Besides the danger to health and safety of CIT officers, being robbed costs a CIT company lots of money! Investing in a cashbox that irreversibly degrades the cash inside, is the best way to prevent robberies from happening. Of course, these security measures also cost money. Prices of available cashboxes vary. The differences are not so much related to the type of cash degradation, but to several other aspects: material use, production process, available options, use of technological components, etc. However, the price of a cashbox is not determined solely by the purchase price. It is important to also consider the Total Cost of Ownership (TCO) of the different boxes to determine your best buy.
In the early 1980s, there were many attacks on Cash in Transit (CIT) operations in the Netherlands, with heavy automatic weapons. Of course, these attacks affected the CIT industry, but they also had a huge social impact. At the request of the Dutch government and the CIT industry, Mactwin invented the first Cashbox at the time. The product has of course evolved over the years, but the basic principle remains the same: irreversible cash degradation. But if the cash is degraded, is it still safe for the CIT custodians? Read more in this article!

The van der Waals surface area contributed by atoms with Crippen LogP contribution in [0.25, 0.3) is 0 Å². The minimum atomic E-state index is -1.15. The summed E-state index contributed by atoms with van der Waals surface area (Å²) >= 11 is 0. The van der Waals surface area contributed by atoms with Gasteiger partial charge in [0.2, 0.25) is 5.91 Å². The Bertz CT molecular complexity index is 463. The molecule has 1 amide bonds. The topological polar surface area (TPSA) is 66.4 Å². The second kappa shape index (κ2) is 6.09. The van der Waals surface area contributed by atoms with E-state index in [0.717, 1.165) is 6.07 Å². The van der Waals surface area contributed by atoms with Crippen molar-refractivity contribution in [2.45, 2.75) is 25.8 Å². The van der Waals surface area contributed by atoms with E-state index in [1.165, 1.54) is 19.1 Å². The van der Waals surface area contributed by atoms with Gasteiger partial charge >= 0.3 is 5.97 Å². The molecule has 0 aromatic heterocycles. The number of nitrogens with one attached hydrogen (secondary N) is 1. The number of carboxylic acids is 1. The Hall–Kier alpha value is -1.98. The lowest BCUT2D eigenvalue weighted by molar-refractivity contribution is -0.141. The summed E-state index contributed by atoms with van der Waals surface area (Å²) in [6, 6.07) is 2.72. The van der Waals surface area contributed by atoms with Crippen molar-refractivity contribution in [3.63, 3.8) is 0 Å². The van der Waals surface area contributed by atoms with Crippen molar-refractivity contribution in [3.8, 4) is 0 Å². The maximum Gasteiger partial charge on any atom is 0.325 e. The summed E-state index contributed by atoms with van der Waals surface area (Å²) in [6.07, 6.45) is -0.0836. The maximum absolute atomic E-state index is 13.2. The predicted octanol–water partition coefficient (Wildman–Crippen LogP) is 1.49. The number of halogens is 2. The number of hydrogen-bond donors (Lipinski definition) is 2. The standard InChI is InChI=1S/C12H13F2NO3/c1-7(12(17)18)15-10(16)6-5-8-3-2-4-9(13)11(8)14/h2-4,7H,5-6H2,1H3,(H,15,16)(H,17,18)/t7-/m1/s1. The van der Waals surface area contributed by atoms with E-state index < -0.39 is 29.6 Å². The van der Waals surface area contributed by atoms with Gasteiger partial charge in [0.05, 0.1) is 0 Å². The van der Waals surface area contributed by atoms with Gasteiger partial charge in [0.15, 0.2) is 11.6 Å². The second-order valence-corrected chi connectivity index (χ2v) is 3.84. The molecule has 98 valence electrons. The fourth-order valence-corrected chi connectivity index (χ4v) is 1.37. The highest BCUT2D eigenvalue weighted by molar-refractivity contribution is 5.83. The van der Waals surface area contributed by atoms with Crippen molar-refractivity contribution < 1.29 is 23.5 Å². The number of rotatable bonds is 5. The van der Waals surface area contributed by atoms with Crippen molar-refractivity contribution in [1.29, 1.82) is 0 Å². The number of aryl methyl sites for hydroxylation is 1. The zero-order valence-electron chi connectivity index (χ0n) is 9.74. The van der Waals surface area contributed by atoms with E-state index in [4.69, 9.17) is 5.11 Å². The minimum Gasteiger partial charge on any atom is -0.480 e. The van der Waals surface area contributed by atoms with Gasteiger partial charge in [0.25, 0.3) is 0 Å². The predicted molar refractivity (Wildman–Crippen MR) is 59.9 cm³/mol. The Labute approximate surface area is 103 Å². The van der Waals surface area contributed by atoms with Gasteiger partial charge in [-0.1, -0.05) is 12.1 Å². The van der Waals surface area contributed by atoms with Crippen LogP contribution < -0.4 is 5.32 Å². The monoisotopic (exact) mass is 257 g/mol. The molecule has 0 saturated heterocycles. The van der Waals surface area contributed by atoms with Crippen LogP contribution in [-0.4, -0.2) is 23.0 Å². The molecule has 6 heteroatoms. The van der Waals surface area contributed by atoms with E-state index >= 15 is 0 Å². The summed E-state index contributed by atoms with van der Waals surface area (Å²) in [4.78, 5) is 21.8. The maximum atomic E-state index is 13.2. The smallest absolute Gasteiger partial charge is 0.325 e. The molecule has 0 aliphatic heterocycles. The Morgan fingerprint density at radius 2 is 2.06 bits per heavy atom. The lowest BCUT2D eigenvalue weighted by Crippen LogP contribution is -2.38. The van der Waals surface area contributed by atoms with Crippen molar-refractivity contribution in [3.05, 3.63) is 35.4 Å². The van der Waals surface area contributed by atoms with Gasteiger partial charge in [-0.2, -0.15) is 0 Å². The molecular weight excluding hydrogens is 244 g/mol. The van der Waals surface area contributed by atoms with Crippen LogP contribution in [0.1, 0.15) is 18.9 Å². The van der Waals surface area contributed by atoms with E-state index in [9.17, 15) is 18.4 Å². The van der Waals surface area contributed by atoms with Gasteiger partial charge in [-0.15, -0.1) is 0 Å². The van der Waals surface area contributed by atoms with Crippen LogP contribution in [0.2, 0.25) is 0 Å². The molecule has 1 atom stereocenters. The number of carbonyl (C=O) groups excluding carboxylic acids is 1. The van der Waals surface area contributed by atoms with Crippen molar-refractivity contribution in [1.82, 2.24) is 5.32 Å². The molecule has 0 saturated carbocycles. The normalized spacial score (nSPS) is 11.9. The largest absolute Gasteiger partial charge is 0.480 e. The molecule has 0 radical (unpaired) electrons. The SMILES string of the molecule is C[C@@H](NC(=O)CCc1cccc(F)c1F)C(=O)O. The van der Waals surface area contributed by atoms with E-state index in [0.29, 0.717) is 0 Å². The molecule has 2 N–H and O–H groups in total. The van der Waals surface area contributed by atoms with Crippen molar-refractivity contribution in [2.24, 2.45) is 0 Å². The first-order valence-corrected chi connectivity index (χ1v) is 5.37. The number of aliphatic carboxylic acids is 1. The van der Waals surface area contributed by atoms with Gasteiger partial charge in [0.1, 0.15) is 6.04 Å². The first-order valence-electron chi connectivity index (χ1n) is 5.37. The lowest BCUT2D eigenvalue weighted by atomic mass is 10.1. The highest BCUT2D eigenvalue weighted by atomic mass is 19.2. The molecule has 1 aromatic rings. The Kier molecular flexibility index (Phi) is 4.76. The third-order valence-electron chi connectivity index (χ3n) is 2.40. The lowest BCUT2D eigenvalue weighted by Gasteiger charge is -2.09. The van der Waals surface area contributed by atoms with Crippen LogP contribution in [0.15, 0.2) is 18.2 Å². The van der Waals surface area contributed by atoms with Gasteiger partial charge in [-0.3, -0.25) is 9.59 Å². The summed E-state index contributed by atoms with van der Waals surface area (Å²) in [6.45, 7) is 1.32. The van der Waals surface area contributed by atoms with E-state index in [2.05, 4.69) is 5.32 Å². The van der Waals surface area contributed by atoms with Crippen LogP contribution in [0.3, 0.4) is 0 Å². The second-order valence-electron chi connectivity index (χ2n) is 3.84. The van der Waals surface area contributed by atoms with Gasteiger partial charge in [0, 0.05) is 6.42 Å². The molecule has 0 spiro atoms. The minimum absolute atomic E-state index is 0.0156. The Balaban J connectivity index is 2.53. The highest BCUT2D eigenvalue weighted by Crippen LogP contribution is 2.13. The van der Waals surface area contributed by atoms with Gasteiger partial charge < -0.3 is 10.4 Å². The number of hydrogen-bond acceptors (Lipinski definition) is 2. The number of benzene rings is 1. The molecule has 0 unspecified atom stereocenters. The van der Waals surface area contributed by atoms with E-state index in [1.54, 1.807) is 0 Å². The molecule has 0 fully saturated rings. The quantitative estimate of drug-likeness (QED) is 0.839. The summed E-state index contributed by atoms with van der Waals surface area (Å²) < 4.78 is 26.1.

Key management for cash boxes is time consuming and cumbersome, especially in ‘multi-run’ operations. Mactwin has reinvented key management to be fast, secure and convenient.
A good cashbox has sensors that detect unauthorized opening (breaking, grinding, ramming, immersion), whereafter the box activates. When selecting a cashbox, it is important to consider which sensors are used and how they can be configured. The trick is to configure these sensors in such a way that they do not send an activation signal in daily (clumsy) use. In addition to activation by sensors (in the event of sabotage), cashboxes can also be intentionally activated.
Reducing - or rather minimizing - the number of physical attacks on CIT operations requires an integrated and preventive approach. We firmly believe that removing the expectation of a reward is the most important measure in order to reduce the number of physical attacks on CIT operations. Removing the expectation of a reward is done by degrading the cash inside the cashbox, making it worthless. However, this is only effective if the degradation is distinctive ánd irreversible.